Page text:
It was an insomnia-inspired walk that lasted from around 6 a.m. to around 9 a.m. An adventure, in a way, for I usually stay up much of the night, working or reading, and eventually fall asleep angry with myself for being such a vampire. In summertime I suffer the most: the sun is up and the birds are singing way too early, around 4 a.m., always catching me unprepared, still not sleepy enough. And I've always dreamed of being a morning person - because, I imagine, it's easier to be that way. But I'm not, and whenever I'm out early, I feel that the world is upside down, and the people who move around me with such ease are either aliens or robots.
For a long time, I've been very curious to see what Kyiv is like in the morning, so even though my last night's futile attempts to fall asleep had exhausted me, I was filled with some sort of a crazy enthusiasm when I set out on this walk. It turned out to be a pretty interesting, dreamlike experience, but I was upset to realize that taking pictures in the morning wasn't my thing at all somehow. All this endless walking and photographing that I normally do in late afternoons has always appealed to me because of its dreamy spontaneity; today (or should I call it yesterday already?) I've realized that my constant efforts to stay fully awake during this walk were taking all the fun out of the process. I ended up having more pictures in my mind than on my camera. Dreamlike pictures, some of them too subtle to describe in words.
Khreshchatyk was empty, with no one (or almost no one) driving on its sidewalks. If I still had a bicycle, I caught myself thinking, I'd go for an early-morning ride, the way I did once or twice in the late 1990s.
The air, unfortunately, had a really unpleasant smell - possibly, due to all the public toilets set up on Khreshchatyk, or because of all the drunks who populate the area at night, when the toilets are closed.
At 6 a.m., there were a few homeless people sitting on the benches, occasional bunches of tipsy young people returning from night clubs, and a water truck riding slowly along the sidewalk, stopping next to every tree and light pole with flowers hanging on it, and the driver, who was dispensing water from the hose right from his cabin, got into a fight with a cabbie at one point, because the cabbie didn't want to leave the spot he was parked at, right by a tree, and the driver didn't want to water him and his car together with that tree.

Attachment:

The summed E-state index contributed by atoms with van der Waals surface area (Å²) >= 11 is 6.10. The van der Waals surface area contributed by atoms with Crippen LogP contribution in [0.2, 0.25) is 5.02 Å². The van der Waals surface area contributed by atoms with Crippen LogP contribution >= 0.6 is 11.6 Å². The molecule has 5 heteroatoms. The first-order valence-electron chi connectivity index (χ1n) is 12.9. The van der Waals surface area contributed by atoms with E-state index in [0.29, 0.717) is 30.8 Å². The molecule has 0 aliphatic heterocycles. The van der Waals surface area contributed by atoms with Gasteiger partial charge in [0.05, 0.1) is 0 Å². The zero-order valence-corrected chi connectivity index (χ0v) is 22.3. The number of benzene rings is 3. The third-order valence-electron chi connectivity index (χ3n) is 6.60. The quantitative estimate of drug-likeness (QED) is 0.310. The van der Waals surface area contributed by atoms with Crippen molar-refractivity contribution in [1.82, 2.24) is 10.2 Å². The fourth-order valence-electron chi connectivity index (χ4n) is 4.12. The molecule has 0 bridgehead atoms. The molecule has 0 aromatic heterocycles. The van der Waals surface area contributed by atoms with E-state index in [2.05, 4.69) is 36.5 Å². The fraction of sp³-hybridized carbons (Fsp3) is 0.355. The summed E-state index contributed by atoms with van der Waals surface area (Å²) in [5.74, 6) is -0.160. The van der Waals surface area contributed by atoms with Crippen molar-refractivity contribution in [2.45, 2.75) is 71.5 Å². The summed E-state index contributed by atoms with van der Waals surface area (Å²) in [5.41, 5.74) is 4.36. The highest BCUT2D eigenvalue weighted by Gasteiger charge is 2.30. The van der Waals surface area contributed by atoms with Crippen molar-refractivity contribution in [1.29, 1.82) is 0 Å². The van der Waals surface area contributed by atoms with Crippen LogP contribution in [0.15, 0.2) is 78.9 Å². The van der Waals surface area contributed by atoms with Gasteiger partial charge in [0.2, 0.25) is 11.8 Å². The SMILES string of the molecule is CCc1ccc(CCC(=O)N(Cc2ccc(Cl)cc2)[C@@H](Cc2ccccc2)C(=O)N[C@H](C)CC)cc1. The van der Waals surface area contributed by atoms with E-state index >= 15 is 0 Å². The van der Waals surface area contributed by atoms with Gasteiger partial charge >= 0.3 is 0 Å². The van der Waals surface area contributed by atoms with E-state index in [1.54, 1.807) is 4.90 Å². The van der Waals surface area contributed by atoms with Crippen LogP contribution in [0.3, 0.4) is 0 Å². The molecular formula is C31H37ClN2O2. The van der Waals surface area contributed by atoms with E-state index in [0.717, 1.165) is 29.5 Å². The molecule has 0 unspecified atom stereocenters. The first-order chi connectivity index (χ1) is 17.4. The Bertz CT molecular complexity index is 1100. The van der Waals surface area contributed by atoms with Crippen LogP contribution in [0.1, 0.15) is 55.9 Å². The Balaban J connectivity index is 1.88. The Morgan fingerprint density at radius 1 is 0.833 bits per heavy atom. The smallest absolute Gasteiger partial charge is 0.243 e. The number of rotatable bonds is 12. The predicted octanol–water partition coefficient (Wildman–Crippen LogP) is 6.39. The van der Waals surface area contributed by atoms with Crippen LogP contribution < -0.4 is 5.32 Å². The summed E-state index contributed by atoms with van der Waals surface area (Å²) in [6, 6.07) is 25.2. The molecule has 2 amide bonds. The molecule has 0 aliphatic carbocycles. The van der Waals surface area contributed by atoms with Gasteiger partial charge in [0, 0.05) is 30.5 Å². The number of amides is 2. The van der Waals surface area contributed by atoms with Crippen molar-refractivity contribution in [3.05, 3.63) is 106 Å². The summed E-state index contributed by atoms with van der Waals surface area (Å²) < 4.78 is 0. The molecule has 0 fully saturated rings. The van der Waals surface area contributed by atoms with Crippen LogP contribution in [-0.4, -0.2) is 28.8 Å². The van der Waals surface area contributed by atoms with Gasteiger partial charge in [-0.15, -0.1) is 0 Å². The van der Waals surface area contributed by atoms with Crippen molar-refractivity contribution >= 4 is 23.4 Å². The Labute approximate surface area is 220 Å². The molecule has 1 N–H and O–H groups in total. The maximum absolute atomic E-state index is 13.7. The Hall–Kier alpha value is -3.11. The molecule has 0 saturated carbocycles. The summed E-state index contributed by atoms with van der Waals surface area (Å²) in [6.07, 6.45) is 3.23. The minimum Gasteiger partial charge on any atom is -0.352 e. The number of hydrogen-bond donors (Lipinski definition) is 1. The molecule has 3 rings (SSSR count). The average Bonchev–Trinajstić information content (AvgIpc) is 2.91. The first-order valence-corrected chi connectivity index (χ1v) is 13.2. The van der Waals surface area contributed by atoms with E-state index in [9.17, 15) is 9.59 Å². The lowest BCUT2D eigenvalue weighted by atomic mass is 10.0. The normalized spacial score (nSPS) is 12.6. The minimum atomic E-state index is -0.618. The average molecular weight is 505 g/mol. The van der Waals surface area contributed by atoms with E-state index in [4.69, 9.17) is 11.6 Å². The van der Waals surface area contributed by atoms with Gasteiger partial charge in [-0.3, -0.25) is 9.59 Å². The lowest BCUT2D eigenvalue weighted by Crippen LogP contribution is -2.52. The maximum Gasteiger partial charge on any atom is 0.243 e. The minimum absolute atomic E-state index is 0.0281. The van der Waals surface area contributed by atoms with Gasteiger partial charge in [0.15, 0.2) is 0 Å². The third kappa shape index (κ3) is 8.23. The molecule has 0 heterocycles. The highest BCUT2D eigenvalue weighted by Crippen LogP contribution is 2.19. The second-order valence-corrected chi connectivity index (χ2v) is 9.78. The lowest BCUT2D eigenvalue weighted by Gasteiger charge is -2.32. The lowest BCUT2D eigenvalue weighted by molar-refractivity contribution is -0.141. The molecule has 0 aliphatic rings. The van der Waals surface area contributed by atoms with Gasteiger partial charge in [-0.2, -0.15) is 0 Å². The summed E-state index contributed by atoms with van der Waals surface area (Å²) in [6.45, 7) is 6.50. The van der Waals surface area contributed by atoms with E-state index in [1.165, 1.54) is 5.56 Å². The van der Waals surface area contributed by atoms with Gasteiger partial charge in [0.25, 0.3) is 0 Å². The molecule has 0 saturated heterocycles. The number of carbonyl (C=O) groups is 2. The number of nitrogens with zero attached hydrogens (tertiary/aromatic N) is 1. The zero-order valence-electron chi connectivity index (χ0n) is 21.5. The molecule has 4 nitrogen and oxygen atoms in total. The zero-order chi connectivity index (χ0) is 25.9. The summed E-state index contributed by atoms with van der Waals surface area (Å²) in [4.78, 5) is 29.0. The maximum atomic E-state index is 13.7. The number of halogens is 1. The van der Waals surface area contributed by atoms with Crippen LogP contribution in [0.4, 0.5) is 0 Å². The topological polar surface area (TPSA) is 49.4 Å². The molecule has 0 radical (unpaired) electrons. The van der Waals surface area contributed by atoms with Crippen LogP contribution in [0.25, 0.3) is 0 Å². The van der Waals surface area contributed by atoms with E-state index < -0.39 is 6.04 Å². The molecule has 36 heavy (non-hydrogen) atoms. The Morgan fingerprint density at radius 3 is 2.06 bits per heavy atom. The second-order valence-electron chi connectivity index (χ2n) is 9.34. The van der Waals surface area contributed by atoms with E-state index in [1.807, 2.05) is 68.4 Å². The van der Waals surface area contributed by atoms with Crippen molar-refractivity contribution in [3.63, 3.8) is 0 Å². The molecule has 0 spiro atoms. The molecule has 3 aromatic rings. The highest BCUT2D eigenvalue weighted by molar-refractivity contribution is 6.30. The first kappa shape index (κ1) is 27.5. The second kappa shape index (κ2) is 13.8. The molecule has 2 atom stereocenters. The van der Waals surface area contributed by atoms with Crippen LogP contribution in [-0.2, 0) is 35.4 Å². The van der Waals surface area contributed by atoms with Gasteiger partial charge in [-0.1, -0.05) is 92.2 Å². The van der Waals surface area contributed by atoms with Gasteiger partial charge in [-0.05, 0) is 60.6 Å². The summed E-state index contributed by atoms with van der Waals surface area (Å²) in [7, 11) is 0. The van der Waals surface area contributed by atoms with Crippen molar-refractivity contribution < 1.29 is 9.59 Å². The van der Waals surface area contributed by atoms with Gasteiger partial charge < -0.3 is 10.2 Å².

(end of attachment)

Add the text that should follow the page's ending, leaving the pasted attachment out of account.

By 7 a.m., there were street cleaners everywhere, mostly the elderly local folks, unlike in Moscow, where a typical street cleaner is a young Central Asian male. An old woman was sweeping stuff from memorial plaques near the Unknown Soldier monument: she looked like a dedicated volunteer, with her ragged old broom and a white plastic bag to put the garbage in.
There were pigeons in almost every backyard I passed through: some were already being fed by compassionate elderly women, others were waiting for their guardian angels to wake up. In front of the Lavra, it was a man in a wheelchair who was feeding the pigeons. In the park, I saw people walking their dogs AND feeding a bunch of young black strays.
Around 7:30 a.m., buses and marshrutkas were already crowded as hell, and those mysterious morning people were marching in droves to their offices from the Arsenalna subway station, so very awake and energetic, so unlike me the somnambulist.
At 8:30 a.m., there was a minor traffic jam in the Presidential Administration neighborhood, the streetlights were off at the Bankova/Instytutska intersection, replaced by a cop in the middle of the street, which probably meant that Yanukovych was about to arrive to work. Two hours earlier and a few blocks away, when there were still only a few cars and a few people around, an extremely voluptuous middle-aged woman entered the huge Cabinet of Ministers building through its imposing front door: my guess is she was their head cook or something.
Sunday, June 12, 2011
Serbia's arrest of Mladic "might be a very strong turning point" for the Serbia-EU thing, someone wrote in a comment on GV yesterday.
It usually horrifies me to imagine a similar scenario for Ukraine, but I do get carried away sometimes.
First, half a decade of war. Then, business as usual, sort of, and also catching some of the war criminals, at a rather leisurely pace, leaving the most odious ones for dessert - at which point everyone around is so tired of waiting that they let you in without even lifting their heads to look at you. Something like that. War as the EU's entrance fee, more or less.
(There's the Russia factor, of course: Russia may be happy or unhappy about Serbia joining the EU - or both - but who cares.)
I'm so happy Ukraine has managed to stay sane and peaceful over the past two decades, but I do wonder sometimes what we have to do to get to our own "strong turning point" - or at least to have them allow us to travel to Europe visa-free, the way they allowed Serbian citizens a year and a half ago...